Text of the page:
1. Nature of product; luxuries are more elastic than necessities

Ex) electricity: 0.19, medical care: 0.3, movies: 3.69, foreign travel: 1.77

Iwasaki 9

2. Narrowness of market definition; if the market is defined narrowly, it becomes more  elastic

Ex) elasticity for "fruit" would be more elastic than "food"

3. Time horizon; the longer we wait after price change, the more elastic is demand Ex) gasoline in short run: 0.26, in long run: 0.58

4. Importance in buyer's budgets; the larger the percentage of our budget spent on a good,  the more elastic is demand

Ex) a spike in rent would cause people to look for another apartment or search for a  roommate, while people would still buy the same tabasco despite a spike in price Elasticity and total revenue (total expenditure)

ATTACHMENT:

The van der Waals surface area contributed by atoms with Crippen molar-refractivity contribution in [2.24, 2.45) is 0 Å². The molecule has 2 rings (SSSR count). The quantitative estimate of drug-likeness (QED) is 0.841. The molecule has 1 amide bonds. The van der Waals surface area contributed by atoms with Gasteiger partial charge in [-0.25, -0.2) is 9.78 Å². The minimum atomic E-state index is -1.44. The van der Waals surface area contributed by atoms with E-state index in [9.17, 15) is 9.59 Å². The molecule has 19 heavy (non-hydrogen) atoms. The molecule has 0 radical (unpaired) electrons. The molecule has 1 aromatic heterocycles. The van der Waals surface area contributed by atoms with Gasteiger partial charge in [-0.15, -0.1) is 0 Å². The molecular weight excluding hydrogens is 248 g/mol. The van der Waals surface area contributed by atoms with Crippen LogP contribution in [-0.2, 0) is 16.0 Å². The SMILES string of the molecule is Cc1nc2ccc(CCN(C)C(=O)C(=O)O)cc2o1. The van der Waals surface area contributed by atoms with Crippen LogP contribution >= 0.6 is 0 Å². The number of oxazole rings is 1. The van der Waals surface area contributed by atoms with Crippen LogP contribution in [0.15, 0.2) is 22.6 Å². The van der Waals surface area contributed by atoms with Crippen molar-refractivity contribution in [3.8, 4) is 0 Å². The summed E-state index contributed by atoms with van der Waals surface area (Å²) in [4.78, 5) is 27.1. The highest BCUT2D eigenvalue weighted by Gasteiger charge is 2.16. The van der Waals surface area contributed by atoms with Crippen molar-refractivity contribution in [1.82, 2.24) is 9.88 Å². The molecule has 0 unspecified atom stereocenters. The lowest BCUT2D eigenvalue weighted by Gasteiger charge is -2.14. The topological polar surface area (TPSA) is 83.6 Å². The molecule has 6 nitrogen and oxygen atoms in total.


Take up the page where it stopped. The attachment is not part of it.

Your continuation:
Mass transit:

P↑ = QD↓ = TR↑

Iwasaki 10

If the price is inelastic→ price goes up by 10%, quantity demanded goes down less than  10%, total revenue will go up.

Illegal drugs

60-70% of economists say that all drugs should be legal

Illegal drugs are inelastic to price = the higher the price, the higher the revenue Because drugs are illegal:

Drug war rises the price (which rises the total expenditure)

Addicts commit crime to pay for addiction

Turf wars and police corruption happen because so much money is at stake Unnecessary deaths due to impure substances

Page Expired
It looks like your free minutes have expired! Lucky for you we have all the content you need, just sign up here